Lie point symmetry analysis is performed for an unsteady nonlinear heat diffusion problem modeling thermal energy storage in a medium with a temperature-dependent power law thermal conductivity and subjected to a convective heat transfer to the surrounding environment at the boundary through a variable heat transfer coefficient. Large symmetry groups are admitted even for special choices of the constants appearing in the governing equation. We construct one-dimensional optimal systems for the admitted Lie algebras. Following symmetry reductions, we construct invariant solutions.

For many years,
considerable attention has been paid to the collection, storage, and use of
thermal energy to meet various energy demands. The use of solar energy to meet
the thermal demands of industries, electronics devices, and residential
establishments, and so forth, is fast growing in many countries of the world
[

Meanwhile, the solution of unsteady nonlinear heat
diffusion equations in rectangular, cylindrical, and spherical coordinates
remains a very important problem of practical relevance in the engineering
sciences [

In the present work, we study an unsteady nonlinear heat diffusion problem modeling thermal energy storage in a medium with power law temperature-dependent thermal conductivity and subjected to a convective heat transfer to the surrounding environment at the boundary. The mathematical formulation of the problem is established in Section two. In Section three, we introduce and apply some rudiments of Lie group techniques. In Section four, we construct the one-dimensional optimal systems, and perform reductions by one variable and construct invariant solutions in Section five. Some discussions and conclusions are presented in Section six.

Consider an unsteady thermal storage problem in a body
whose surface is subjected to heat transfer by convection to an external
environment having a heat transfer coefficient that varies with respect to
time. The energy equation in a rectangular, cylindrical, or spherical
coordinate system can be used to find the temperature distribution through a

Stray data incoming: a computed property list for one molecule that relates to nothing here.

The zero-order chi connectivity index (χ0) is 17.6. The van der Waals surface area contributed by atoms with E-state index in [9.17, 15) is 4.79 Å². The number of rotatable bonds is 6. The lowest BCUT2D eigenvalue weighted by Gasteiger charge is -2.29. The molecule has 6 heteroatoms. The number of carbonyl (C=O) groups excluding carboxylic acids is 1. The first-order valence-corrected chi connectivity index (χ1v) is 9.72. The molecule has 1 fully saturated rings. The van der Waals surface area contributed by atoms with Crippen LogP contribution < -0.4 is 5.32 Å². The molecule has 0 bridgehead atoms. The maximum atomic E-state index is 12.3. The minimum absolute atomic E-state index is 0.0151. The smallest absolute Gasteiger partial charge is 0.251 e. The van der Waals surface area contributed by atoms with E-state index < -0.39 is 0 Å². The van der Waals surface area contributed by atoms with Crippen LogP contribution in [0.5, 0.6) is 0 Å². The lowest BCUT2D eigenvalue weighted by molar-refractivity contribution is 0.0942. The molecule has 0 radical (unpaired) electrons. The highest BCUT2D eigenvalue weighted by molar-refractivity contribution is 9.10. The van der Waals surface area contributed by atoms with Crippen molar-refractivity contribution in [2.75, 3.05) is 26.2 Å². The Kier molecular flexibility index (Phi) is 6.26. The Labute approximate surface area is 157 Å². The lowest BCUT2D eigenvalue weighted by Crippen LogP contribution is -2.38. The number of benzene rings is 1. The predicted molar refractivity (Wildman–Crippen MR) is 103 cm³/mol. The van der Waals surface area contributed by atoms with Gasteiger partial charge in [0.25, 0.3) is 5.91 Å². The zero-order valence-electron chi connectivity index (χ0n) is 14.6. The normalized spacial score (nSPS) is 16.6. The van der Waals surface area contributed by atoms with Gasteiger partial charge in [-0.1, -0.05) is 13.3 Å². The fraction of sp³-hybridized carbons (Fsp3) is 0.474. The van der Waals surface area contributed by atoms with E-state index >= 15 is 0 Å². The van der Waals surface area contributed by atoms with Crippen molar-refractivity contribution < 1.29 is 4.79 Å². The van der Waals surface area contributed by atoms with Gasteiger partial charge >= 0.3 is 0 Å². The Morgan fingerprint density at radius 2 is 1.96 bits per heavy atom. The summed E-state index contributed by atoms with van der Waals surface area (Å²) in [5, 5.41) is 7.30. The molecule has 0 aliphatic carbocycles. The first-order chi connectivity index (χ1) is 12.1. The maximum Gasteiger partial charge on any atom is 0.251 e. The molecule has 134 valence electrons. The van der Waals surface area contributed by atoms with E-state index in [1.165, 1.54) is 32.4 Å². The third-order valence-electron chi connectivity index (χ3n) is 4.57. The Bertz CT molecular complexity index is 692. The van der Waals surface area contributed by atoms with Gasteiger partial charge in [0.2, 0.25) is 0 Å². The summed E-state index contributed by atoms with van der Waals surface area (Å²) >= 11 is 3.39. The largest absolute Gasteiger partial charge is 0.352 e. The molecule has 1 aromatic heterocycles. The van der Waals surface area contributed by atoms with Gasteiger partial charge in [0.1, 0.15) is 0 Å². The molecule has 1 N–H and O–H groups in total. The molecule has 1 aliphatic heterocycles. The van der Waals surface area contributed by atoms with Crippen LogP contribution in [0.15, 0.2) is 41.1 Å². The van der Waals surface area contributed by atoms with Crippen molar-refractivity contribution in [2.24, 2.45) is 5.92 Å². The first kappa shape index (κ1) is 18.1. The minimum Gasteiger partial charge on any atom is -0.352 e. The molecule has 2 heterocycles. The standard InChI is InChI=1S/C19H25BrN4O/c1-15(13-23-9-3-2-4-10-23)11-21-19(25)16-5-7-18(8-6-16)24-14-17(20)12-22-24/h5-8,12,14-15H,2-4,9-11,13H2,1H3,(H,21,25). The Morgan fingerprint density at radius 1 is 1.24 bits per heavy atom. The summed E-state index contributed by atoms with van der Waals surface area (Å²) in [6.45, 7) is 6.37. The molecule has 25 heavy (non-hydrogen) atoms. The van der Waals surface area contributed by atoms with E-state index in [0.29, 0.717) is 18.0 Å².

region defined in an interval

Neglecting the bar symbol for clarity, the
dimensionless boundary value problem (BVP) becomes

In brief, a symmetry of a differential equation is an
invertible transformation of the dependent and independent variables
that does not change the original
differential equation. Symmetries depend continuously on a parameter and form a
group; the

The admitted Lie algebra is three-dimensional and
spanned by the base vectors

Extra symmetries may be obtained for the cases

Extra-admitted symmetries.

Constants | Symmetries |
---|---|

In this section, we determine nonequivalent
subalgebras of the symmetry algebra admitted by (

Commutator table.

0 | 0 | ||

0 | 0 | ||

0 | 0 | 0 |

The adjoint representation is constructed using
formula (

Adjoint representation for the base vectors
given in (

Ad | |||

In this subsection, we reduce the variables of the
governing BVP by one. We provide the invariant solution constructed using

Reductions by elements of the optimal systems.

Symmetry | Reductions |
---|---|

The time-dependent heat transfer coefficient may be
represented by

Note that the trivial solution to (

We consider cases (a) and (d) only as examples. For case (a) and in terms of original variables we obtain

The invariant solution (

Without loss of generality we let

Graphical representation of the invariant solution (

Graphical representation of the invariant solution (

Symmetry analysis may lead to extra solutions, if we
use the linear combinations of the admitted symmetries or elements of the
optimal systems as listed in Table

We have determined some examples of group invariant solutions which satisfy the realistic boundary conditions (it is a well-known fact that more often symmetries do not lead to solutions which satisfy the boundary conditions). In this manuscript, Lie group analysis resulted in some exotic admitted point symmetries. Furthermore, reduction by one variable of the governing equation has been performed using members of the optimal system.

The invariant solution (

We have given some exact (invariant) solutions to nonlinear heat diffusion equations with temperature-dependent conductivity and time-dependent heat transfer coefficient.

Raseelo J. Moitsheki wishes to thank the National Research Foundation of South Africa under Thuthuka program, for the generous financial support. The author is also grateful to the anonymous reviewers for their useful comments.